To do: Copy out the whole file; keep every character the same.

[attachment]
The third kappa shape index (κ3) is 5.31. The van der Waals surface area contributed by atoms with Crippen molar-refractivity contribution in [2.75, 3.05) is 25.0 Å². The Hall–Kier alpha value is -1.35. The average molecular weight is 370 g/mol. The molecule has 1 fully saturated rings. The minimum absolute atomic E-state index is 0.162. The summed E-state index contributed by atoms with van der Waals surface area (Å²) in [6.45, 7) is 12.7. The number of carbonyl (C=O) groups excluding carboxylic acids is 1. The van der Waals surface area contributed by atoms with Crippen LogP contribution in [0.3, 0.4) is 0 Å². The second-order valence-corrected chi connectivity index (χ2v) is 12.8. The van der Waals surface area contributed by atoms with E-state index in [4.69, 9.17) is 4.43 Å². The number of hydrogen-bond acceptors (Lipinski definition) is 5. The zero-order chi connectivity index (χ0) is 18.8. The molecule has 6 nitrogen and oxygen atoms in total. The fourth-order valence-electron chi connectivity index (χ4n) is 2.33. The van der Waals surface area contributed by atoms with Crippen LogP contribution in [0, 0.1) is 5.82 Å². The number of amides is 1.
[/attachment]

The third kappa shape index (κ3) is 5.31. The van der Waals surface area contributed by atoms with Crippen molar-refractivity contribution in [2.75, 3.05) is 25.0 Å². The Hall–Kier alpha value is -1.35. The average molecular weight is 370 g/mol. The molecule has 1 fully saturated rings. The minimum absolute atomic E-state index is 0.162. The summed E-state index contributed by atoms with van der Waals surface area (Å²) in [6.45, 7) is 12.7. The number of carbonyl (C=O) groups excluding carboxylic acids is 1. The van der Waals surface area contributed by atoms with Crippen LogP contribution in [0.3, 0.4) is 0 Å². The second-order valence-corrected chi connectivity index (χ2v) is 12.8. The van der Waals surface area contributed by atoms with E-state index in [4.69, 9.17) is 4.43 Å². The number of hydrogen-bond acceptors (Lipinski definition) is 5. The zero-order chi connectivity index (χ0) is 18.8. The molecule has 6 nitrogen and oxygen atoms in total. The fourth-order valence-electron chi connectivity index (χ4n) is 2.33. The van der Waals surface area contributed by atoms with Crippen LogP contribution in [0, 0.1) is 5.82 Å². The number of amides is 1.